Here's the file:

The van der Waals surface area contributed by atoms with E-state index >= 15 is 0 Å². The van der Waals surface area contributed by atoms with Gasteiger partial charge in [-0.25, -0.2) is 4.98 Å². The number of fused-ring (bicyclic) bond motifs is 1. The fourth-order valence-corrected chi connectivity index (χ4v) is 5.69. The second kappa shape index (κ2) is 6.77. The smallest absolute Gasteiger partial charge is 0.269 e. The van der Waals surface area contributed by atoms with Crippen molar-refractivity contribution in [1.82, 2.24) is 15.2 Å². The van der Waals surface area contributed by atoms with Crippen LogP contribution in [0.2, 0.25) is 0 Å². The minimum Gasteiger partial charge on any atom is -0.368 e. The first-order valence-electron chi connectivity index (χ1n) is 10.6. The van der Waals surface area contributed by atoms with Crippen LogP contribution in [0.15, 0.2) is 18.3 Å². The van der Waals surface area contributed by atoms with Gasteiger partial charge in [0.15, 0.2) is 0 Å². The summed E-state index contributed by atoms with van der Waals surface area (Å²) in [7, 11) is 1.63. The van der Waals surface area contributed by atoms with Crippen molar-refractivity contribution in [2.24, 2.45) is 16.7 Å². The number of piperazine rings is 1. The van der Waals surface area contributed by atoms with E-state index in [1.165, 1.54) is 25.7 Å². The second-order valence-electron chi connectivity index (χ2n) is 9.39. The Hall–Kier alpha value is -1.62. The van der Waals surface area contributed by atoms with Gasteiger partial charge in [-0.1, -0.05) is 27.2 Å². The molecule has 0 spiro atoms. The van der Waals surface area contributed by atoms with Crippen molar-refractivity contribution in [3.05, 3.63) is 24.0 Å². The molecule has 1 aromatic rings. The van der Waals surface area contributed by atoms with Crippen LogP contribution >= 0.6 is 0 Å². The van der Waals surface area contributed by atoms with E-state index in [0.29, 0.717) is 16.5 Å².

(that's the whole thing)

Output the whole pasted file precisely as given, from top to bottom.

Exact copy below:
The van der Waals surface area contributed by atoms with E-state index >= 15 is 0 Å². The van der Waals surface area contributed by atoms with Gasteiger partial charge in [-0.25, -0.2) is 4.98 Å². The number of fused-ring (bicyclic) bond motifs is 1. The fourth-order valence-corrected chi connectivity index (χ4v) is 5.69. The second kappa shape index (κ2) is 6.77. The smallest absolute Gasteiger partial charge is 0.269 e. The van der Waals surface area contributed by atoms with Crippen molar-refractivity contribution in [1.82, 2.24) is 15.2 Å². The van der Waals surface area contributed by atoms with Crippen LogP contribution in [0.2, 0.25) is 0 Å². The minimum Gasteiger partial charge on any atom is -0.368 e. The first-order valence-electron chi connectivity index (χ1n) is 10.6. The van der Waals surface area contributed by atoms with Crippen LogP contribution in [0.15, 0.2) is 18.3 Å². The van der Waals surface area contributed by atoms with Gasteiger partial charge in [0.15, 0.2) is 0 Å². The summed E-state index contributed by atoms with van der Waals surface area (Å²) in [7, 11) is 1.63. The van der Waals surface area contributed by atoms with Crippen molar-refractivity contribution in [2.24, 2.45) is 16.7 Å². The number of piperazine rings is 1. The van der Waals surface area contributed by atoms with E-state index in [1.165, 1.54) is 25.7 Å². The second-order valence-electron chi connectivity index (χ2n) is 9.39. The Hall–Kier alpha value is -1.62. The van der Waals surface area contributed by atoms with Gasteiger partial charge in [-0.1, -0.05) is 27.2 Å². The molecule has 0 spiro atoms. The van der Waals surface area contributed by atoms with Crippen molar-refractivity contribution in [3.05, 3.63) is 24.0 Å². The molecule has 1 aromatic rings. The van der Waals surface area contributed by atoms with Crippen LogP contribution >= 0.6 is 0 Å². The van der Waals surface area contributed by atoms with E-state index in [0.29, 0.717) is 16.5 Å².